Japanese poet Ryunosuke Satoro wrote, “Individually we are one drop. Together we are an ocean.”
Satoro’s point is hard to dispute after reading the resumés of Dal Biology faculty members Boris Worm and Heike Lotze.
For 17 years, the husband and wife duo have worked in partnership to further our understanding of the world’s life-giving ocean systems. Last month, at a ceremony in Washington D.C., their accomplishments were recognized with the Peter Benchley Ocean Award for Excellence in Science.
“It’s the first time we’ve won a prize as a couple,” says Dr. Lotze with a smile. “It recognizes that we work well as a team.”
“We’ve won awards individually before, but we’ve sometimes felt uneasy about that,” adds Dr. Worm. “Often our ideas come from discussions we’ve shared and it’s strange when one of us wins an award for our joint creativity.”
The couple met as graduate students at Dal’s sister institution in Kiel Germany, which was then known as the Institute for Marine Sciences. (Today it’s the GEOMAR Helmholtz Centre for Ocean Research). Drs. Lotze and Worm exposed each other to different perspectives on research.
“Boris comes more so from basic experimental ecology and I’m interested in applied research,” explains Dr. Lotze. “I want to solve real-world problems and find solutions with my work.”
“I’m interested in theory and patterns, but Heike has influenced me to think about environmental problems as well,” explains Dr. Worm. “Taken together, we both tend to look for big patterns, then identify problems and solutions. It’s like piecing together a grand puzzle.”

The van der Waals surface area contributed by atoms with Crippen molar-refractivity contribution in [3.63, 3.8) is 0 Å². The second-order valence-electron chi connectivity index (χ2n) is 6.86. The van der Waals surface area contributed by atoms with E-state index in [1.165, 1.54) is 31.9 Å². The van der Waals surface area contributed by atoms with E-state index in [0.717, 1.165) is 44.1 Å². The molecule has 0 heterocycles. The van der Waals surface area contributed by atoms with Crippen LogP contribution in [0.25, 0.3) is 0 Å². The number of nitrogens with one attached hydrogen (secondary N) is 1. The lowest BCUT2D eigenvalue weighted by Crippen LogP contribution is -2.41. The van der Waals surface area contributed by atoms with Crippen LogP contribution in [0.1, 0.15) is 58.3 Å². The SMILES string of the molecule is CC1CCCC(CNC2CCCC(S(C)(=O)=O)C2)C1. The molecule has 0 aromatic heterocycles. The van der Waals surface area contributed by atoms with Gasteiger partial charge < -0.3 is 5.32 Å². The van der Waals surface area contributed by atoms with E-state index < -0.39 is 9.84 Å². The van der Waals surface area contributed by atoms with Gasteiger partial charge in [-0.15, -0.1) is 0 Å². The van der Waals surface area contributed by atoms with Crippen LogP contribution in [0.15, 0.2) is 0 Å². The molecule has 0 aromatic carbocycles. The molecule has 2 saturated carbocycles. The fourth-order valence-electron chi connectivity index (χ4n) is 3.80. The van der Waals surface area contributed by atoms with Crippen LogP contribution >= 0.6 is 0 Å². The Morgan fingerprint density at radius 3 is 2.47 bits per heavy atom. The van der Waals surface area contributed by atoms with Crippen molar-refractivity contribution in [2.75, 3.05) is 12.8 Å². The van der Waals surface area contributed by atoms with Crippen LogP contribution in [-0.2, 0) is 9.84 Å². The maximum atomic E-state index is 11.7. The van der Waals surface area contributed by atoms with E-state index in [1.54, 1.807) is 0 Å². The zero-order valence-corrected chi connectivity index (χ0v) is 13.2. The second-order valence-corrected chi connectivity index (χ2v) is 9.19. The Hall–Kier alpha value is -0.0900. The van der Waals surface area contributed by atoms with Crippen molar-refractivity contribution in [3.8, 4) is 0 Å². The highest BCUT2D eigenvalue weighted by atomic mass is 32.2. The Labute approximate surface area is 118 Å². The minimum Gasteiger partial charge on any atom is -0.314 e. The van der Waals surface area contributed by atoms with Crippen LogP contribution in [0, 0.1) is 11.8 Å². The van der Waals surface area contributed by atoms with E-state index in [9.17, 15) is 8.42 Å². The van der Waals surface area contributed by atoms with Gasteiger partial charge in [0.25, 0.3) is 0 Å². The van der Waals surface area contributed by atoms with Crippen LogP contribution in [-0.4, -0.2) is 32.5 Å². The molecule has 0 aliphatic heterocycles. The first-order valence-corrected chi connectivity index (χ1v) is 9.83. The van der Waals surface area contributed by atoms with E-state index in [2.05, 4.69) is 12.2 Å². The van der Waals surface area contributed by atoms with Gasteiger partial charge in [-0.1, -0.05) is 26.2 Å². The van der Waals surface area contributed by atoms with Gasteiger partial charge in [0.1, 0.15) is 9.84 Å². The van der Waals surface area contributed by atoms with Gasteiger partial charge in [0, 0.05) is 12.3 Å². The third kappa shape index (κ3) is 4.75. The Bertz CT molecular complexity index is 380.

Together, their work has reached a broad audience, helping bring marine conservation into public dialogue. Well known to academics, media, students and the public, the pair brings a human face and a dynamic voice to oceans issues.
Inspired by the ocean
With years of highly cited work under their belts, it’s difficult for Dr. Lotze and Dr. Worm to choose the accomplishment they’re most proud of, but two stand out: Dr. Lotze’s work in marine historical ecology as part of the Census of Marine Life and Dr. Worm’s “Rebuilding Global Fisheries” paper.
The Census of Marine Life was a 10-year international effort, engaging 2,700 scientists from around the world to assess the diversity, distribution and abundance of marine life — a task never before attempted on such a large scale. The scientific results were reported on October 4, 2010 at the Royal Institution in London.
As part of her contribution to the census, Dr. Lotze led a multi-disciplinary research project looking at estuarine and coastal transformation and its dramatic acceleration over the past 150 to 300 years. Across 12 diverse and once-productive estuaries and coastal seas, the research found that human impact had depleted more than 90 per cent of important species, destroyed more than 65 per cent of seagrass and wetland habitat, degraded water quality, and accelerated species invasions. While 20th-century conservation efforts achieved partial recovery of upper trophic levels, they failed to restore former ecosystem structure and function.